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Publication Abstract

Fox River Streamflow Assessment Model: 1999 Update to the Hydrologic Analysis Knapp, H. Vernon, and Michael W. Myers, 1999  Illinois State Water Survey, Champaign, IL,  ISWS CR-649    Full Text Available

The proper management of surface water resources in a watershed requires an understanding of both the expected streamflow characteristics within a river basin and the effects of various potential water-use practices on those flow characteristics. In many circumstances, potential conflicts exist between the uses of streams for domestic, industrial, and agricultural water supplies and the natural functions of the streams, which include providing habitat for aquatic and terrestrial biota. Sufficient information to evaluate these potential conflicts and other water resource questions is seldom available in a useful form.

The Illinois Streamflow Assessment Model (ILSAM) was developed to provide needed streamflow information to watershed managers and planners. This specialized software program was developed for use on a personal computer to provide estimates of the long-term expected magnitude of streamflow at various frequencies for any stream location along a major stream in a watershed. The effects of potential or hypothetical water resource projects on the quantity of water in streams also can be examined using options available in the model. For the purposes of this model, major streams are considered to be those having upstream contributing drainage areas that exceed 10 square miles in size.

To date, the sets of hydrologic data used by the model have been developed for four major watersheds in Illinois: the Sangamon, Fox, Kaskaskia, and Kankakee River Basins. Hydrologic data sets also are currently being developed for the Little Wabash and Rock River Basins.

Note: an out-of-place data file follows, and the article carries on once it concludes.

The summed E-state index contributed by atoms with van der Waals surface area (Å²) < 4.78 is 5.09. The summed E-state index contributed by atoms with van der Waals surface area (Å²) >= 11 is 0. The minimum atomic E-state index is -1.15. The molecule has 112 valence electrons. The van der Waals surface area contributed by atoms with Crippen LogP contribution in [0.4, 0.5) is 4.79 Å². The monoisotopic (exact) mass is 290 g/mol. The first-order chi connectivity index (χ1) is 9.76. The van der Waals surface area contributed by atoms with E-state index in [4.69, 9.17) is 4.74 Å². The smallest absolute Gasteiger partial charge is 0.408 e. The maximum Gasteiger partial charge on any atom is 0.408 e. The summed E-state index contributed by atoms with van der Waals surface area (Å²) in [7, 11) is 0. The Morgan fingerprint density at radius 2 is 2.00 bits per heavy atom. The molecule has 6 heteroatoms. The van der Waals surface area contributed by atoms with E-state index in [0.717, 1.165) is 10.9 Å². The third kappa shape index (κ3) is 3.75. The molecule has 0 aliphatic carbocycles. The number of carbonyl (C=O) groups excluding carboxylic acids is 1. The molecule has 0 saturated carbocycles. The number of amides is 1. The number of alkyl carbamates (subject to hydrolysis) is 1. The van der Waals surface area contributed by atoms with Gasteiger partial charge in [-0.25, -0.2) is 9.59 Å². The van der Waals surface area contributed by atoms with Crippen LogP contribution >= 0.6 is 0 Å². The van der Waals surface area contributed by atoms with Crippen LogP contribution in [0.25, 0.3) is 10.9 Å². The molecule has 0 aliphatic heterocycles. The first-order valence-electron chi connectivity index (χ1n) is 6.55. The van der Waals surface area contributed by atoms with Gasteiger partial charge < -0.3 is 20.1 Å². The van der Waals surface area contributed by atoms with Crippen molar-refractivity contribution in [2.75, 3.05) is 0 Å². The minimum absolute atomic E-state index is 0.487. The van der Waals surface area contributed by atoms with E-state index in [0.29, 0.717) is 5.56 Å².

The purpose of this study was to update ILSAM for the Fox River Basin, a model originally developed in 1988. Over time, climate variability and changes in human factors, such as land and water use, and water resource projects, can greatly affect the quantity and distribution (both in space and time) of surface waters in a river basin. For this reason, the data sets used by ILSAM were designed to be updated periodically, perhaps every 5 to 15 years. The frequency of and need for updates are governed by the rate at which streamflow conditions in the watershed change over time. The model update for the Fox River Basin addresses four areas that influence the flow frequencies and their estimation:

  • Increases in population, overall water use, and the resulting effluent discharges.
  • A new public water supply withdrawal from the Fox River and increases in magnitude of existing withdrawals.
  • General increases in streamflow magnitude caused by climatic variability and the overall increase in average precipitation.
  • Adoption of improved regional equations from which to estimate flow at ungaged sites.

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